I assume that is what arrowhead means by a functional cure.
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Avatar_m_tn
I do remember the discussion well. Yes, functional cure is a term coined by the American scientists. It has been used to describe the current treatments for HIV/AIDS. I read somewhere that Dr Gish once remarked that for most HBV patients, he can now just prescribe them a daily pill.
I must say, I am a bit surprised by the fairly long(?) half-life of serum HBsAg.
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Avatar_m_tn
promising treatment.  They need a subcutaneous form though.  sounds like repeated application may be necessary.  
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Avatar_m_tn
dont speak like that. your comments are discouraging. trust in the Lord dear.
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Avatar_m_tn
sorry but the lord has nothing to do with our community, this is scientific discussion and patient to patient discussion, religion is off topic and does not belong here nor we want to discuss it here
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Avatar_m_tn
your statement is totally refused .. Allah is the creator of every things .. to examine our patience ..
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Avatar_m_tn
it should not be taken otherwise. ok dear, nobody here is denying anybodies faith,sometimes it gives strength to fight. but here we are gathered to discuss and care about policies,aspects and treatment options of hep b not the existance or working phiosophy of lord/god. we are with you to disscuss any thing scientific or managerial which is related to hep b future and helpful to you in physical terms/tretment.
we accept psychological/social aspects of hep b are least disscussed here, if you want to discuss them please feel free to discuss  as a new thread as  they are indifferent part of hep b. still politely very politely please dont argue about gods. offcourse god may put his kindness to all of us and to those who are working for us and our healthy future.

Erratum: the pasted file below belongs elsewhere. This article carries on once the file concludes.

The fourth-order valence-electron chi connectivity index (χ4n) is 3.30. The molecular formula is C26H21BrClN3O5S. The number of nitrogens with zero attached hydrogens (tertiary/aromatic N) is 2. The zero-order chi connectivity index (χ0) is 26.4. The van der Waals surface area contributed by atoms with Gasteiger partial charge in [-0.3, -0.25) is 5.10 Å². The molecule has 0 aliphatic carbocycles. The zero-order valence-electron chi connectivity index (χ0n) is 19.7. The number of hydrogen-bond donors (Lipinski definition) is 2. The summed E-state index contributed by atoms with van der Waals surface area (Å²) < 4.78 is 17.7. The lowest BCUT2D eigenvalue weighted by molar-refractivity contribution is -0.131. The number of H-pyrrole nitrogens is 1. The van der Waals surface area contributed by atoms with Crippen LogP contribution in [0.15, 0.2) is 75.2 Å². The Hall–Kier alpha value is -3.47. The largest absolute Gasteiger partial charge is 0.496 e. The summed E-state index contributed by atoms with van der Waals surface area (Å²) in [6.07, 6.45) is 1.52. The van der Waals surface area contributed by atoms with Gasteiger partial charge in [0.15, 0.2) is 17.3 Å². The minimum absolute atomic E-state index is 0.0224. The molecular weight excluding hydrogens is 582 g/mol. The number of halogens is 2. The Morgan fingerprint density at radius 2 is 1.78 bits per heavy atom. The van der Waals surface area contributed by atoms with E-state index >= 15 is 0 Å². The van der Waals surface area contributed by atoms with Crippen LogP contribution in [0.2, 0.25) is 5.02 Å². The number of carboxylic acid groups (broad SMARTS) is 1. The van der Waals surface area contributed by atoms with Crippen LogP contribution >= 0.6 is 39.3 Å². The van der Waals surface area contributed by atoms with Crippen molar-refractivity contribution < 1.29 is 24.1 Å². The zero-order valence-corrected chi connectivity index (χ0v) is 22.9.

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Avatar_m_tn
I agree the half life of 8 days seems too long. This question was never accessible experimentally in patients, since elimination and production are equal at equilibrium.

So for a moment I believed the bloggers report of estimations from acute HBV, where they assumed there was a phase, where de novo production was close to zero and the downwards curve therefore allowed the calculation of the half life of surface antigen particles circulating.

But strangely, we have right now by happenstance a very simple and useful source for the determination of this half life. In the replicor trials, the release of the surface antigen is completely blocked and the resulting downwards curve therefore shows the upper limit for its elimination kinetics and the half life is directly visible from the poster information. It takes four to six weeks to come down from rather high starting values to the detection limit. Ten half lifes reflects about a reduction by a factor of one thousand. Thus we can see that the half life is in the range of three to four days.